Councillor Richard Cooper - who was not standing for re-election - partly blamed Boris Johnson for the election results which saw the Liberal Democrats win the most seats in the Harrogate district after more than a decade of Conservative control.
Councillor Cooper said: “It is right to reflect when you have results that don’t go as you would have wished and I have been in local politics long enough to have seen results go both ways; sometimes with the trend and sometimes against.
“A knee-jerk reaction is seldom the right one although it is clear that the opposition’s oft-repeated ‘send Boris a message’ theme was clear and had some degree of resonance to put it mildly.
"We will need to reflect too on local issues although they did not seem to be the dominant theme of the literature or social media activity during the campaign.
“But while that reflection occurs, as an outgoing council leader and someone who announced his retirement from representative politics some time ago, I would like to congratulate the winners of all parties, commiserate with the losers and look forward to them all promoting our fantastic area in a constructive way for the next five years.”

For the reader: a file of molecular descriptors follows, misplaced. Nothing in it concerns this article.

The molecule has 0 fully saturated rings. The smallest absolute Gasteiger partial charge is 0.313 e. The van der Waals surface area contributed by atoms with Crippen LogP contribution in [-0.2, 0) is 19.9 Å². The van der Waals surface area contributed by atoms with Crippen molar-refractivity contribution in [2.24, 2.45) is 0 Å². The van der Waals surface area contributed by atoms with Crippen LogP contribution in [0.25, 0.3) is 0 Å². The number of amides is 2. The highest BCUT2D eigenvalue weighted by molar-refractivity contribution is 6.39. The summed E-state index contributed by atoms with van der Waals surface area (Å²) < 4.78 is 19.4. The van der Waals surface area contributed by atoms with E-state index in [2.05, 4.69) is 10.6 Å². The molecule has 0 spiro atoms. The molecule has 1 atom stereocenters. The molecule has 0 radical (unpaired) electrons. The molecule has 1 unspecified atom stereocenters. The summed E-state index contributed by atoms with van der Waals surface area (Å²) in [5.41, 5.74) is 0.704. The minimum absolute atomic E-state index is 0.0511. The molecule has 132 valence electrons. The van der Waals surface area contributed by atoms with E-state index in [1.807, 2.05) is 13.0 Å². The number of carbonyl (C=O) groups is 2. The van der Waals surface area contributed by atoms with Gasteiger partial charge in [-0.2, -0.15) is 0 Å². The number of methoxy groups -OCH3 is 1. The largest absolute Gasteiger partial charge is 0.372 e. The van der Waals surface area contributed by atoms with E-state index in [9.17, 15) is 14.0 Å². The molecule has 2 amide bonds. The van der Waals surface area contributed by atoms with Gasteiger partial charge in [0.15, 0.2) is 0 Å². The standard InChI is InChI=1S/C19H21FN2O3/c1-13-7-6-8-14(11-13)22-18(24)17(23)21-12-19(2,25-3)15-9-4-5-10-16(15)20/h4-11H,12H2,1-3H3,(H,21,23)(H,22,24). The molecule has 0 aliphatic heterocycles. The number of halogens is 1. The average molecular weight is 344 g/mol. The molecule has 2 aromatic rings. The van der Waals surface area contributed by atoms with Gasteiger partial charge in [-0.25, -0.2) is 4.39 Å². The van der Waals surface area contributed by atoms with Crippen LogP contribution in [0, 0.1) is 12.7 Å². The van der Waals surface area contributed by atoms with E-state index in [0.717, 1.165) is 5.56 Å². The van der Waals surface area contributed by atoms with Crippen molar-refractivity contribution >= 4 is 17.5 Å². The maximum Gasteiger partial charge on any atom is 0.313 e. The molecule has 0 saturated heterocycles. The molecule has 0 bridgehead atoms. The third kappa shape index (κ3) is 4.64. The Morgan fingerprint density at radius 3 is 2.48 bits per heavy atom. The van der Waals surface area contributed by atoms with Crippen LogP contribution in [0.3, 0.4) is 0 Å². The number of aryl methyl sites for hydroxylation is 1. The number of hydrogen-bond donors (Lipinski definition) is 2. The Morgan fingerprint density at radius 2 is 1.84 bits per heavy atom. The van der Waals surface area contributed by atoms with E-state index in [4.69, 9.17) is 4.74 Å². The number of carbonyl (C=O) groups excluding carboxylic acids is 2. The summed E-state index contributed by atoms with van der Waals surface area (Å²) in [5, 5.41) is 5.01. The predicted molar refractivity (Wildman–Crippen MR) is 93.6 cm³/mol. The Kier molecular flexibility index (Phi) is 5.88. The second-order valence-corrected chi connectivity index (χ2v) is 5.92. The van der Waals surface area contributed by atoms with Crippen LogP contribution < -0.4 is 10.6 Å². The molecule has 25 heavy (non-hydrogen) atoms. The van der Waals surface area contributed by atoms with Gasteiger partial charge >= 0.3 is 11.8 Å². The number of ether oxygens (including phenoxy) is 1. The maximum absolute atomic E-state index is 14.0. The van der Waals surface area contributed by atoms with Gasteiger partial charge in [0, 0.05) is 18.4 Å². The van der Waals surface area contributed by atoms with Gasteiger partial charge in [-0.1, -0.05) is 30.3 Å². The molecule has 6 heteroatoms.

Councillor Cooper last year announced he will stand down after 24 years of service when the borough council is abolished in April 2023.
And although the new North Yorkshire Council will remain a Tory majority, the party have suffered some big losses in Harrogate where several senior councillors - including deputy leader Graham Swift - were defeated in last Thursday's elections.
Previously, the Conservatives had 16 Harrogate district seats on North Yorkshire County Council compared to just two for the Lib Dems.
Now, they have nine while the Lib Dems have taken 10 in what marks a significant swing of power.
Meanwhile, one Independent and one Green councillor were also elected.
Speaking after the results were announced on Friday, Lib Dem leader Pat Marsh - who was voted in to represent the Stray, Woodlands and Hookstone division - said the Conservatives "should realise that being elected isn't just about having the title of councillor".
"You have got to be on the council for a reason - and that is to improve the area you represent," she said.
By Jacob Webster, Local Democracy Reporter